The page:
13. To serve, use a long-handled spoon and dip deeply into the trifle to gather some from the bottom and upwards.
  14. It’s also fun to make individual servings, assembled and served in glass dessert dishes or martini glasses.
  15. But nothing is as traditional is that big bowl of trifle served with strong coffee or tea at the end of your family celebration.

I hope you enjoy trying this. If you do, please send us a photo!

Multop Financial Team Focus

Michael & Ginger's Boating Adventures

Michael Lamoreux, our Tax & Accounting Department Manager, shares a story about his life on Lake Whatcom, and the gorgeous wooden boat that he enjoys each summer with his wife Ginger in the passenger seat!

MF When did you first get interested in boating?

ML My great uncle & aunt owned a 1928 summer cabin on Lake Whatcom. They also had several old wooden boats, which were stored in their lake boathouse. After my uncle passed away, my family purchased the lake property in the 1950's. My father introduced me to boat maintenance at an early age. We restored an old 26-foot wooden lake boat that was hand built during the 1930's by my uncle. We also owned several smaller wooden boats and a 1957 Bellboy Banshee, which was a beautiful fiberglass boat which we used exclusively for waterskiing. The maintenance was not as extensive as the older wooden boats.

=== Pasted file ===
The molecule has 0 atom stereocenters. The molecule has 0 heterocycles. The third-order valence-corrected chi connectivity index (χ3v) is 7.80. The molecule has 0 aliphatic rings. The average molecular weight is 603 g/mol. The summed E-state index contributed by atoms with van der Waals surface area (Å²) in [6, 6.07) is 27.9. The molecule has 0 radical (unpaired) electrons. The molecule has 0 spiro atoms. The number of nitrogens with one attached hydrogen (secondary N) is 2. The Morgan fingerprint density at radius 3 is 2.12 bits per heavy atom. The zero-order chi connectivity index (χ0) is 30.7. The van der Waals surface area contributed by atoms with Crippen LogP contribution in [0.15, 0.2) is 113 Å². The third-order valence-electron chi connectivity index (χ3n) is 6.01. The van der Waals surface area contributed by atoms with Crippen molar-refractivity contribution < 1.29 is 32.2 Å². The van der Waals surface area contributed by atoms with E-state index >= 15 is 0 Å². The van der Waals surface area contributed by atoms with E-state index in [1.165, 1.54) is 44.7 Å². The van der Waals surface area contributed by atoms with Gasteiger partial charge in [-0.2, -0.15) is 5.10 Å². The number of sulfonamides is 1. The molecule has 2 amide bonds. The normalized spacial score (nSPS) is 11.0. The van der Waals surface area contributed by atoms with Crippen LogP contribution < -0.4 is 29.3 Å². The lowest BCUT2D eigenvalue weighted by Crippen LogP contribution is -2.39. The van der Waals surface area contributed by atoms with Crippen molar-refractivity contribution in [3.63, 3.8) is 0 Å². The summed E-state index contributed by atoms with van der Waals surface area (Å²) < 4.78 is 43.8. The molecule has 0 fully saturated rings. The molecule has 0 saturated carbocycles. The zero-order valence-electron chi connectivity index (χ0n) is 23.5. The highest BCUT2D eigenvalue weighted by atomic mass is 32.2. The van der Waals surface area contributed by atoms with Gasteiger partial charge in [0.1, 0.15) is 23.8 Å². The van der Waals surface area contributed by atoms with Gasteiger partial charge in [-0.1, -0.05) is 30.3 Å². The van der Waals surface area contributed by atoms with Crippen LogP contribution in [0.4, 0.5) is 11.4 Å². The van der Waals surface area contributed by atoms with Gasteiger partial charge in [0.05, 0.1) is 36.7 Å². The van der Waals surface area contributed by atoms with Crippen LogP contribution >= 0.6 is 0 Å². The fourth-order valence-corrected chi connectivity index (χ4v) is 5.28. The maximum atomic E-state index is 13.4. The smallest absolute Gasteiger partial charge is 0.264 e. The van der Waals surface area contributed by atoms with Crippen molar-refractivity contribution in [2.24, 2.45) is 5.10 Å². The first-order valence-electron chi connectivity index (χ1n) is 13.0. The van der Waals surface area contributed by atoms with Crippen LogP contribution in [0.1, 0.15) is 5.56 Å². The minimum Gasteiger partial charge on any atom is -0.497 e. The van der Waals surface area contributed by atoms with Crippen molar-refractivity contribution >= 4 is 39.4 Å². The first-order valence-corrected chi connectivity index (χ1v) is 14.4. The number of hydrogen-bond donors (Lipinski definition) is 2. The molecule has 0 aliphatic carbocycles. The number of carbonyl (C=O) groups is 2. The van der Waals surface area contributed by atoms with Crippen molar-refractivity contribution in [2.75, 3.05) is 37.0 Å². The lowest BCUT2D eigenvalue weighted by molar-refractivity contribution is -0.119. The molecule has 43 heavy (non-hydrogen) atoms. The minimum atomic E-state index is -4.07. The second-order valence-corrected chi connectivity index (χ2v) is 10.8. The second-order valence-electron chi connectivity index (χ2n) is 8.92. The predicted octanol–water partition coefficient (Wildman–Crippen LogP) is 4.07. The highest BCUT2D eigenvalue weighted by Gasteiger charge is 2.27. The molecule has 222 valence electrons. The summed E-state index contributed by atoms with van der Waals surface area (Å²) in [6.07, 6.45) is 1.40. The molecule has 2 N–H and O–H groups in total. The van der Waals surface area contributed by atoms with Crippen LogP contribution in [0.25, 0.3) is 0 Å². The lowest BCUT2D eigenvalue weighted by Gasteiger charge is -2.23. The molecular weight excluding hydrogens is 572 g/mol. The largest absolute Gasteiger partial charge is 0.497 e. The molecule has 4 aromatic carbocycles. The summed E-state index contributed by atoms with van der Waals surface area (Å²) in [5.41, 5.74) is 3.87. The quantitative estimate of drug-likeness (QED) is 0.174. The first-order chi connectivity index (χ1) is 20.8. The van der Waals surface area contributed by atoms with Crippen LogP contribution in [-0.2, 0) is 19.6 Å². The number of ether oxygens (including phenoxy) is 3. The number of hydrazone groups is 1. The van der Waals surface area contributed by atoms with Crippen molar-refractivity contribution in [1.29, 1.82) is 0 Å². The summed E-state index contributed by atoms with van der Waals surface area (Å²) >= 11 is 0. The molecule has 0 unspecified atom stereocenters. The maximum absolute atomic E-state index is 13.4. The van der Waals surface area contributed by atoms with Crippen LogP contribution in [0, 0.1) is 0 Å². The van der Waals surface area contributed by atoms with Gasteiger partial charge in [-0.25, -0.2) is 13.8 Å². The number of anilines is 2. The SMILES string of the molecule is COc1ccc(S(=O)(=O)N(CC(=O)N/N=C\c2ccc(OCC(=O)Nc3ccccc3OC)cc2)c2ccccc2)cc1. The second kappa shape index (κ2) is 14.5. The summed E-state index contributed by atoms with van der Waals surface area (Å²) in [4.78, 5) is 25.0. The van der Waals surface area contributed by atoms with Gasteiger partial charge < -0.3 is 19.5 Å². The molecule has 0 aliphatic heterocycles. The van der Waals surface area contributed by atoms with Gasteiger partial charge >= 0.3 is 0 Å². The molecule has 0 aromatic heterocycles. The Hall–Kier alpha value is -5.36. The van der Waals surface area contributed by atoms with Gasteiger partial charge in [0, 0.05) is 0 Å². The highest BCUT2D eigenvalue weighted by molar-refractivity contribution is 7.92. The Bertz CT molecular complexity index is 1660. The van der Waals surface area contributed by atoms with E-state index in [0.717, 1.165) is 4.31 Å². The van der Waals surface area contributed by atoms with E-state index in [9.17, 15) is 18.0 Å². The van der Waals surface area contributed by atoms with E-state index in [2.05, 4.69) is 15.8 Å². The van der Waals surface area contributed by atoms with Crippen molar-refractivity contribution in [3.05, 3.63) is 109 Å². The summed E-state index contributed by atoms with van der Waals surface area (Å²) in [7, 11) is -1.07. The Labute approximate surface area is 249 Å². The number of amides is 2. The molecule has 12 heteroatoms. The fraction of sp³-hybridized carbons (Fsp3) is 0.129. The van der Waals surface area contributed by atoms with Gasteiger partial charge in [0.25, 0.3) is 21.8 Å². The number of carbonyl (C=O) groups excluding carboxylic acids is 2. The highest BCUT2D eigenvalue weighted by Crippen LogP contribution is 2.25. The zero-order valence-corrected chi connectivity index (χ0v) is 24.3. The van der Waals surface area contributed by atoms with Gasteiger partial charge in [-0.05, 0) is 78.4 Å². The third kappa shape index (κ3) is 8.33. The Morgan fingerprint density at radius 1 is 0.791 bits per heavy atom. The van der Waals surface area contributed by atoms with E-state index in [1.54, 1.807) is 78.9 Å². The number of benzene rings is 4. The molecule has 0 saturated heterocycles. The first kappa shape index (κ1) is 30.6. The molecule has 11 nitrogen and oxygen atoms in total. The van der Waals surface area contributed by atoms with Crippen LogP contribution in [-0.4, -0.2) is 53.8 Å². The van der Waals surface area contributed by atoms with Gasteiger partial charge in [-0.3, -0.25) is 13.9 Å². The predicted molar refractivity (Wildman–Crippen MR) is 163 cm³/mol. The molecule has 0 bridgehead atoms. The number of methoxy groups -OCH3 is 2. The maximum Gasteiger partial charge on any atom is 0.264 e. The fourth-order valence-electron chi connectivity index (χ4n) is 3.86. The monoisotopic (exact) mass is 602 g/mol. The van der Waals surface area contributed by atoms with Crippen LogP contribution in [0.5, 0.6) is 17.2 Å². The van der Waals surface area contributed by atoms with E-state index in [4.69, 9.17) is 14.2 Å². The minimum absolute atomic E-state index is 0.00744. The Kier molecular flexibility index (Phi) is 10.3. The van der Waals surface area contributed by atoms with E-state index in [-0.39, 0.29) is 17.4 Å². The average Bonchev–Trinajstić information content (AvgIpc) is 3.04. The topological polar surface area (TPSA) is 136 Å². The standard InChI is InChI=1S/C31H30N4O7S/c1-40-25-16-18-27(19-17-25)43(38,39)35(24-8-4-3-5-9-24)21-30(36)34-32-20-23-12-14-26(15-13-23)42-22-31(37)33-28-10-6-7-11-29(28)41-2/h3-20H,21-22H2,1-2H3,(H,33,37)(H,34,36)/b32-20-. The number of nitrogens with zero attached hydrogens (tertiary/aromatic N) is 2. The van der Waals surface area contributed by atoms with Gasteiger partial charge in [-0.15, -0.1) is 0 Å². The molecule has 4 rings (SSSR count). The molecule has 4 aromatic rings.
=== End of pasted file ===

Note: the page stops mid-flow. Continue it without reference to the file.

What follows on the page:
MF What made you choose your 1961 Chris Craft ski boat?

ML Growing up on Lake Whatcom was a wonderful experience. There were so many spectacular old wooden boats used for water skiing and other personal watercraft activities. Some of these beautiful old wooden boats are still visible and flourishing on Lake Whatcom today.

In 1994, I searched for an older wooden boat that would remind me of the great experience and exciting times we had growing up with the boating activities on the lake. After searching throughout the United States I found the 1961 Chris Craft Ski Boat in Kansas City. I was looking for the Chris Craft style and wanted a boat that was recently restored with limited startup maintenance.